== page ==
Staatsburgh State Historic Site Offers Free History Programs in July | Local announcements

STAATSBURG – In recognition of Independence Day, Staatsburgh State Historic Site will offer its “Slavery, Segregation and Staatsburgh” program, exploring themes of race, freedom and citizenship, based on recent research on the history of Staatsburgh. Join historical interpreter Zachary Veith for a conversation about the long road from slavery to freedom taken by black men, women and children against the backdrop of the Staatsburgh estate, built by the son of a signatory of the declaration of Independence. In addition to this special program, the site will be open for mansion tours on July 4th.

“Slavery, Segregation & Staatsburgh” will also be offered at 1 p.m. on July 9 and 17. The program is free, but reservations are required at Visits to mansions can also be booked on the Bookeo website: admission is charged on arrival for visits. Visitors can also enjoy a stroll or picnic by the Hudson River, or hike along wooded trails in adjacent Mills and Norrie State Parks.

July 4, 1827 marks the official end of slavery in New York City. It has been celebrated by generations of black New Yorkers as Freedom Day. Yet 25 years later, the famous black activist Frederick Douglass asked, “What is the 4th of July to the slave?

Staatsburgh’s founder, Governor Morgan Lewis, son of a signer of the Declaration of Independence, enslaved people of African descent in Staatsburgh. Yet when his great-granddaughter, Ruth Livingston Mills, lived in Staatsburgh at the turn of the 20th century, the staff were exclusively white and of European descent. At the same time, a free black community was able to develop and prosper in the surrounding hamlet.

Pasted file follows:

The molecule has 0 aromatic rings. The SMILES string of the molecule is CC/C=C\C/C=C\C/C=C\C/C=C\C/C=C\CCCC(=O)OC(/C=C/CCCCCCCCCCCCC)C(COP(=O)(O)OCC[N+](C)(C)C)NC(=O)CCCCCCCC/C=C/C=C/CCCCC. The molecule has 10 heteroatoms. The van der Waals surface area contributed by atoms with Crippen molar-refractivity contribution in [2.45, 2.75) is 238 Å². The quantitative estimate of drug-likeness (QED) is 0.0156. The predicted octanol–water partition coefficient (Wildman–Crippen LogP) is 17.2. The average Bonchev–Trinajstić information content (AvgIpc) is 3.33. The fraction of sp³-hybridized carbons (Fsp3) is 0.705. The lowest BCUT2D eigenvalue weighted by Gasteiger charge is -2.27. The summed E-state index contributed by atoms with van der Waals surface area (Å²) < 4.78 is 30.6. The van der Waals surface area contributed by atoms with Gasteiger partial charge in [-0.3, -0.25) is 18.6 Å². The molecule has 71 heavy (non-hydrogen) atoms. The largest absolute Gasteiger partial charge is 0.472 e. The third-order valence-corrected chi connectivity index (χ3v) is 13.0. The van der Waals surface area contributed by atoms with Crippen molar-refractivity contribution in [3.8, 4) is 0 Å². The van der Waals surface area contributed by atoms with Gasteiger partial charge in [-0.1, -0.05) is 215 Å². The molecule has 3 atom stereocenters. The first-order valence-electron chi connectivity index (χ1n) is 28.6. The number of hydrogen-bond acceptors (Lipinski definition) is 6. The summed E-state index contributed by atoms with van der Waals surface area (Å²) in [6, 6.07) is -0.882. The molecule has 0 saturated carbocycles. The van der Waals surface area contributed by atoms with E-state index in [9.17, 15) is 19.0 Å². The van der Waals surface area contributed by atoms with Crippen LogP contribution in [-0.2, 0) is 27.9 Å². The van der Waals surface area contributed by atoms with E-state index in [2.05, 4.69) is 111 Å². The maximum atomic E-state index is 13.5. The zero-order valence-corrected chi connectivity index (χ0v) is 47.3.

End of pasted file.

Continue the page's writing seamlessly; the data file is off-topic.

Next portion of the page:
Veith will show photographs and historical documents related to the paradoxes of American independence, including a letter from the Staatsburgh Archives detailing Morgan Lewis’ sale of enslaved Peter Williams to John Jay.

“Slavery, Segregation & Staatsburgh” and the Staatsburgh blog series, Enslaved & In Service, are featured as part of the State Office of Parks, Recreation & Historic Preservation’s “Our Whole History” initiative from New York, which aims to explore Indigenous, Black and LGBTQ+ people. , and more untold stories at historic sites across the state. “All Our History” seeks to bring a more balanced historical narrative to public awareness, enriching both the history of our state and the stories we share through the OPRHP system. Through ongoing research and new interpretations, the OPRHP seeks to create an environment that is more inclusive, more representative of our multicultural past, and welcoming to all.

Staatsburgh was the fall residence of Ruth Livingston Mills, a prominent figure in the New York Society, and her husband, the industrialist and philanthropist Ogden Mills. When the mansion was redesigned in 1895 by famed architect Stanford White, it was the lavish party setting for the elite of the Gilded Age Society.

The lives of the servants whose labor made this opulent setting possible are showcased through programs and exhibits alongside the lives of the Mills family.

Staatsburgh State Historic Site and Ogden Mills & Ruth Livingston Mills Memorial State Park is located on Old Post Road in Staatsburg, off Route 9 between Rhinebeck and Hyde Park. The historic site is one of 6 sites and 15 parks administered by the New York State Taconic Region Office of Parks, Recreation and Historic Preservation. For more information, call 845-889-8851 or visit the Staatsburgh websites at, Facebook and Blogger. Staatsburgh events are listed on

The New York State Office of Parks, Recreation and Historic Preservation oversees more than 250 parks, historic sites, recreational trails and boat launches, which were visited by a record 78 .4 million people in 2021. A recent academic study found that spending by state parks and its visitors generates $5 billion in production and sales, 54,000 private sector jobs and more than $2.8 billion dollars of additional GDP for the state. For more information on any of these recreation areas, visit, connect on Facebook or follow us on Twitter. The free New York State Parks Explorer mobile app is available for iOS and Android devices. To download, visit: Google Play Store, NY State Parks Explorer App or Apple Store, NY State Parks Explorer App.

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Amanda J. Marsh